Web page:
Euroasian Jewish News
Russian police guard in front of the Israeli embassy in Moscow on September 18, 2018. (AFP / Vasily MAXIMOV)
Moscow embassy may go months without envoy, as PM keeps post in back pocket
Prime Minister Benjamin Netanyahu is reserving the post of ambassador to Russia for a political appointee, several diplomatic sources told The Times of Israel. Given the likelihood of new Knesset elections, this may mean that Israel’s embassy in Moscow will remain without a full-time head of mission for several months.
Israel’s last ambassador to Russia, Gary Koren, left in mid-September. His deputy, Keren Cohen Gat, headed the embassy until Yacov Livne, the director of the Foreign Ministry’s Eurasia department, arrived on November 8 and took over as temporary charge d’affaires.
Livne was born in Moscow and, after immigrating to Israel and entering the foreign service, served as spokesperson at Israel’s embassy in the city 25 years ago.
The Foreign Ministry decided to send Livne to Russia “to back up the embassy with a senior and experienced diplomat in light of the expected visit of Russia’s president in January 2020,” a spokesperson told The Times of Israel.
The Russian Embassy indicated the lack of ambassador would not dent ties.
“We will continue to cooperate with this experienced diplomat in order to further strengthen our bilateral relations,” a spokesperson told The Times of Israel. “It is [up to the] Israeli side to decide who will be a full-term representative.”
Livne is widely considered an experienced and very capable diplomat, but as charge d’affaires he is likely to have less access to Russian decision-makers than a full-time ambassador would have.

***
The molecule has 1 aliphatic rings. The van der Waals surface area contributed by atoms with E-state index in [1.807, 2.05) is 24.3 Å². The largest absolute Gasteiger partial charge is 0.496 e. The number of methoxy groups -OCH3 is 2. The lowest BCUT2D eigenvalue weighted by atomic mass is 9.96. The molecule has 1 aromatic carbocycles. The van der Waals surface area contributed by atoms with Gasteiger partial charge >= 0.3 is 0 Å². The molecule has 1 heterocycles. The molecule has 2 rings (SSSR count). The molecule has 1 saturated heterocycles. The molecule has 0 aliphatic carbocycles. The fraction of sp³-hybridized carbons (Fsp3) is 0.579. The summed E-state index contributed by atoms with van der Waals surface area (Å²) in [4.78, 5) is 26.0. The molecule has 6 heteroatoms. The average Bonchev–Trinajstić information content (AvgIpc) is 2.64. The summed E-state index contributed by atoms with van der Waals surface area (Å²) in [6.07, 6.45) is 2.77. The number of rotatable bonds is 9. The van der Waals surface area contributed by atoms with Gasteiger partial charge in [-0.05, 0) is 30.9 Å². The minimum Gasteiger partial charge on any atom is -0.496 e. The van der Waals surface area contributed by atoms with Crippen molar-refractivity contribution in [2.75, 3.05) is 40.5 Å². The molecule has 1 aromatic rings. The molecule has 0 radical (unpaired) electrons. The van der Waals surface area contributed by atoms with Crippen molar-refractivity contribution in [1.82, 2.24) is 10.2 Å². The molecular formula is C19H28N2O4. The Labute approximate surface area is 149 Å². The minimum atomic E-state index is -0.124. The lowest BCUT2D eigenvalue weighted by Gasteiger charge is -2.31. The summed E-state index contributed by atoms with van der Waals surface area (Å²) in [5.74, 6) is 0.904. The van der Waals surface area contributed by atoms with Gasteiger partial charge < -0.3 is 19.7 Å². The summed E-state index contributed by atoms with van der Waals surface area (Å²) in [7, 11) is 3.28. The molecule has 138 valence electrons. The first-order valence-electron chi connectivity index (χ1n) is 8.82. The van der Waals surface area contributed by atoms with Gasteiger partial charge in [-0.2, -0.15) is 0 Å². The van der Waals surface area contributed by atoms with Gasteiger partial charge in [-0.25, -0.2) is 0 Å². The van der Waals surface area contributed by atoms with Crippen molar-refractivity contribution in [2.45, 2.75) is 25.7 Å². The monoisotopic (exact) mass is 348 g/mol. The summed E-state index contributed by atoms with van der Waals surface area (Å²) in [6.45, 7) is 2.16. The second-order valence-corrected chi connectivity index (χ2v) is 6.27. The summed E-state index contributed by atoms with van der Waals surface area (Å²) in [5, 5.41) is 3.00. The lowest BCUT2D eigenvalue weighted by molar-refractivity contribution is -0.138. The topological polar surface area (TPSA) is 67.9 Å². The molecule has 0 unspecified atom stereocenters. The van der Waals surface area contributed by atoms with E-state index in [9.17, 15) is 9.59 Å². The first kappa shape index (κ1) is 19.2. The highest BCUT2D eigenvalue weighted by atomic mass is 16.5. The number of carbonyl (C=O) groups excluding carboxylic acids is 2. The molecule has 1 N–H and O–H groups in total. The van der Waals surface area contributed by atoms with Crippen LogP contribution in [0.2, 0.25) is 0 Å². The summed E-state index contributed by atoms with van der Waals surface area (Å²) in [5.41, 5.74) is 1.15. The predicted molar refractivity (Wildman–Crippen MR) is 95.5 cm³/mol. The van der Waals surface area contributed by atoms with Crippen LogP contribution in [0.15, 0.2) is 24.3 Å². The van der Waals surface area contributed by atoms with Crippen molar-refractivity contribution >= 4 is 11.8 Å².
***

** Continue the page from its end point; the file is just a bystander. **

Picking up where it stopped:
Israel sees Russia as a crucial bulwark against Iranian expansion on its northern border, after the US administration’s recent decision to withdraw nearly all its military forces from Syria. But Moscow’s alliances with Damascus and Tehran have worried Israeli officials and analysts, who fear the Kremlin may stop allowing Israel to carry out airstrikes in Syria.
Putin is scheduled to come to Jerusalem in late January to join other world leaders at a memorial commemorating the 75th anniversary of the liberation of the Auschwitz death camp.
In Israel, the Russian leader will also attend the unveiling of a monument honoring Soviet soldiers who fought and died in the siege of Leningrad.
According to a longstanding agreement between the Israeli government and the foreign service, the prime minister and the foreign minister have the prerogative to make a total of 11 political appointees.
However, during caretaker governments no political appointments can be made, and no career diplomat has been nominated for the Moscow position. According to diplomatic sources, the job was not advertised among diplomats, which strongly suggests that Netanyahu intends to wait until a new government is formed before tapping someone as new ambassador to Moscow.
In the likely scenario of new elections, this would probably not be before April or May.
The Prime Minister’s Office did not deny Netanyahu’s intention to reserve the job of ambassador to Russia for a political appointee, but did not further comment on The Times of Israel’s query regarding this matter.
Over the last few years, during many of which Netanyahu also held the foreign affairs portfolio, he has posted some of his allies to key embassies, including Ron Dermer (ambassador in Washington), Dani Dayan (consul-general in New York), Danny Danon (permanent representative to the United Nation in New York), Carmel Shamah Hacohen (permanent representative to UNESCO), Yossi Shelley (ambassador in Brazil), Dror Eydar (ambassador in Italy) and Ron Malka (ambassador in India).
The term of Israel’s ambassador to France, Aliza Bin Noun, recently expired, but she continues to serve in Paris.
Netanyahu has often stressed his close personal ties to Putin. They last met in Sochi on September 12, a few days before the last Knesset elections.
“Russian-Israeli ties stand out due to their meaningful political dialogue,” Putin said a few days after his last meeting with Netanyahu. “We often exchange views, have consultations over the phone, discuss current events, sometimes the most pressing issues on the global and regional agenda, and bilateral cooperation.”
By RAPHAEL AHREN
The Times of Israel